Off-White designer Virgil Abloh has spent today (June 1, 2020) trending on Twitter for his reaction to the Saturday night looting in Los Angeles that took place following demonstrations in response to George Flyod’s murder at the hands of a Minneapolis police officer last week.
While multiple designers have expressed empathy with the dynamics leading to the looting of retailers, Abloh reacted with anger and criticized the individuals who broke into and stole from Round Two, a Los Angeles vintage shop co-owned by Sean Wotherspoon.
While Abloh’s was attempting to emphasize how the looting reflected the breakdown of streetwear as a culture and a community, not surprisingly given the nuance of the topic and lack of clarity over what streetwear is, his views were widely interpreted as an attack on an activist movement to . His reaction was viewed as particularly tone deaf given Abloh is now the head designer for Louis Vuitton menswear.
If Abloh’s comments on Round Two weren’t enough, he was also criticized for making a what was viewed as a paltry $50 contribution to Fempower, a Miami-based organization providing bail money to jailed protesters.
The attacks on Abloh began in reaction to a now deleted comment posted under an Instagram image showing a boarded up Round Two store, where Abloh wrote, “This is fucked up. You see the passion blood sweat and tears Sean puts in for our culture. This disgusts me. To the kids that ransacked his store and RSVP DTLA, and all our stores in our scene just know, that product staring at you in your home/ apartment right now is tainted and a reminder of a person I hope you aren’t. We’re apart of a culture together. Is this what you want?? When you walk past him in the future please have the dignity to not look him in the eye, hang your head in shame…”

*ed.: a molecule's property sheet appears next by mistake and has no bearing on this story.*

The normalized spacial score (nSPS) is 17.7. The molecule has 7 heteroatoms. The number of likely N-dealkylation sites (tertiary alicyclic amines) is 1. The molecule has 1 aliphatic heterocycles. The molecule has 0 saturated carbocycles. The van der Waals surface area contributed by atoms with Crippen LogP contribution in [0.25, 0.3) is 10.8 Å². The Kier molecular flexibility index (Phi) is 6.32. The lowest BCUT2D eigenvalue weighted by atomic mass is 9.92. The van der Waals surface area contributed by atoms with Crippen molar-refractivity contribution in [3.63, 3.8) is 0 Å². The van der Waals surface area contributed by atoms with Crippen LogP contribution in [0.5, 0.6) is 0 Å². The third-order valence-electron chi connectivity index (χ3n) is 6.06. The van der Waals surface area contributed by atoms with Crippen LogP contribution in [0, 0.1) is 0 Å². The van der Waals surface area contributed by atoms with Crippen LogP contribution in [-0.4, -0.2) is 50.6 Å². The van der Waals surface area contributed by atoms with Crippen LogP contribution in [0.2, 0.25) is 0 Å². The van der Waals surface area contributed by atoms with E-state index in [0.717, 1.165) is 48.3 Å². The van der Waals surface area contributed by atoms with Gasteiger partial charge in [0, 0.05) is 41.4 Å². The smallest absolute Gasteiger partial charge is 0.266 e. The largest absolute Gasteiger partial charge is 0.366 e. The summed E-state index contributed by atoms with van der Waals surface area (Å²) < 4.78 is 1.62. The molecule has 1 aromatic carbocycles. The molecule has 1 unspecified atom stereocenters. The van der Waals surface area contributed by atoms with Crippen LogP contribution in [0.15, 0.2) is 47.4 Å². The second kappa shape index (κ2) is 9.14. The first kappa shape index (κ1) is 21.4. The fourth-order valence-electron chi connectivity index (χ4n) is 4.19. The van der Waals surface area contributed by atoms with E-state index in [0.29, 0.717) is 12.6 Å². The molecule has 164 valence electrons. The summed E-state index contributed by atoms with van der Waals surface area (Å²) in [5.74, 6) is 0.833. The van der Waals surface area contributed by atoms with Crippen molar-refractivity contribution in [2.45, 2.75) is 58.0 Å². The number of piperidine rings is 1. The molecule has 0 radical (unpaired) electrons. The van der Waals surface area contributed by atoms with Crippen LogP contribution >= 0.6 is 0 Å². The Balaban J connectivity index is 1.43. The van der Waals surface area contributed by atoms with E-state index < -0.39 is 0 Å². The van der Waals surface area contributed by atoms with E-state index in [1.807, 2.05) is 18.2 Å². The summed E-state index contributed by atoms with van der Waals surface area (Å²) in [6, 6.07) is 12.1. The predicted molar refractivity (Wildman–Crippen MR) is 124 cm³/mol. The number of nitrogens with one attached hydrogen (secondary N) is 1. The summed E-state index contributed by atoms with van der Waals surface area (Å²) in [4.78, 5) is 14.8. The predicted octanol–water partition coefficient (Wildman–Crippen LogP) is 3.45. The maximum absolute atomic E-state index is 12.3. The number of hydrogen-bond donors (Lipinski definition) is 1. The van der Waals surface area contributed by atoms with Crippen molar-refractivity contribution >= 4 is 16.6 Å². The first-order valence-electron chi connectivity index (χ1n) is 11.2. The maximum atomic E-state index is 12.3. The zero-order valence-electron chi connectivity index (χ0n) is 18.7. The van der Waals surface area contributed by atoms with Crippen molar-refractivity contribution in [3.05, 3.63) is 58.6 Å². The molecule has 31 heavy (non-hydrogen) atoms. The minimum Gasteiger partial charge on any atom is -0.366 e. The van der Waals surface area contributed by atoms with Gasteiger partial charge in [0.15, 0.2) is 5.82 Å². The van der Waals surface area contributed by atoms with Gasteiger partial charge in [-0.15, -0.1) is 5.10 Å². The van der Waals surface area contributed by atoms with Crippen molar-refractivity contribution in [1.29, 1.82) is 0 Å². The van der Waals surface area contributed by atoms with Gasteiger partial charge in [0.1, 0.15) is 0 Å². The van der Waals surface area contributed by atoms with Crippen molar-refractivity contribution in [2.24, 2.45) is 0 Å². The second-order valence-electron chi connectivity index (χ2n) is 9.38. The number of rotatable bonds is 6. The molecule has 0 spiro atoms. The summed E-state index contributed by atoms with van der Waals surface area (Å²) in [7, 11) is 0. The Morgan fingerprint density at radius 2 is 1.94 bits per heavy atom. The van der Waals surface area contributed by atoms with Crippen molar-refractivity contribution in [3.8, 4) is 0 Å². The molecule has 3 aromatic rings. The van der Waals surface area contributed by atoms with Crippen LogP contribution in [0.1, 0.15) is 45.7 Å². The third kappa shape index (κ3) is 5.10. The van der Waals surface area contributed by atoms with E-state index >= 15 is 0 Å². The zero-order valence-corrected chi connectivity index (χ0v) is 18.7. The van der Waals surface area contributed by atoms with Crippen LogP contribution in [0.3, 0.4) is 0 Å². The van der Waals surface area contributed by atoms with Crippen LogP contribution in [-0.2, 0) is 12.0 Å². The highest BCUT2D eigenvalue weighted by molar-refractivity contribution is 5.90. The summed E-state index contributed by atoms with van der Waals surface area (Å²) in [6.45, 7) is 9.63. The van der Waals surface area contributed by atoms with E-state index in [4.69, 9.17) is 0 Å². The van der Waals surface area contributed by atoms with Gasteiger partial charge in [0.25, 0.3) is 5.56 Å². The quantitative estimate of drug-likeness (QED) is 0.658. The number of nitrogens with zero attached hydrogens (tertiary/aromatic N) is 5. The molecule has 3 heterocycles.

Abloh expanded on his thoughts on Instagram stories where he pointed to the destruction of Round Two as a reflection of why he stated streetwear is dead in an interview in December 2019.
Using “streetwear” and streetwear to make a distinction, Abloh wrote, “case & point # 81 why I said ‘streetwear’ is dead…Streetwear is a community. it’s a group of friends that have a common bond. we hang out on street corners, fight with each other, fight for each other.
“‘Streetwear’ is a detachment to the above. ‘Streetwear’ is yelling [at] shop staff, starting fights at lineups, defaming us because we didn’t get enough pairs of shoes cause everyone can’t get a pair. Streetwear is a group of friends that I’m surely was like, ‘C’mon guys, this is Sean’s store, we can’t treat him, like this, we know Sean…”
He added, “Streetwear is a culture. ‘Streetwear’ is a commondity. ‘Streetwear’ is I need this t-shirt or pairs of shoes…. by any means necessary….”
Making references that were no doubt lost on 99 percent of the people reading them, Abloh added “if you were offended when i said ‘streetwear’ was dead you can now begin to understand my point…if me and my friends tried to loot Alife, aNYthing, Prohibit, Union, etc. i would foresee a 40oz bottle hurling at my head along with it.”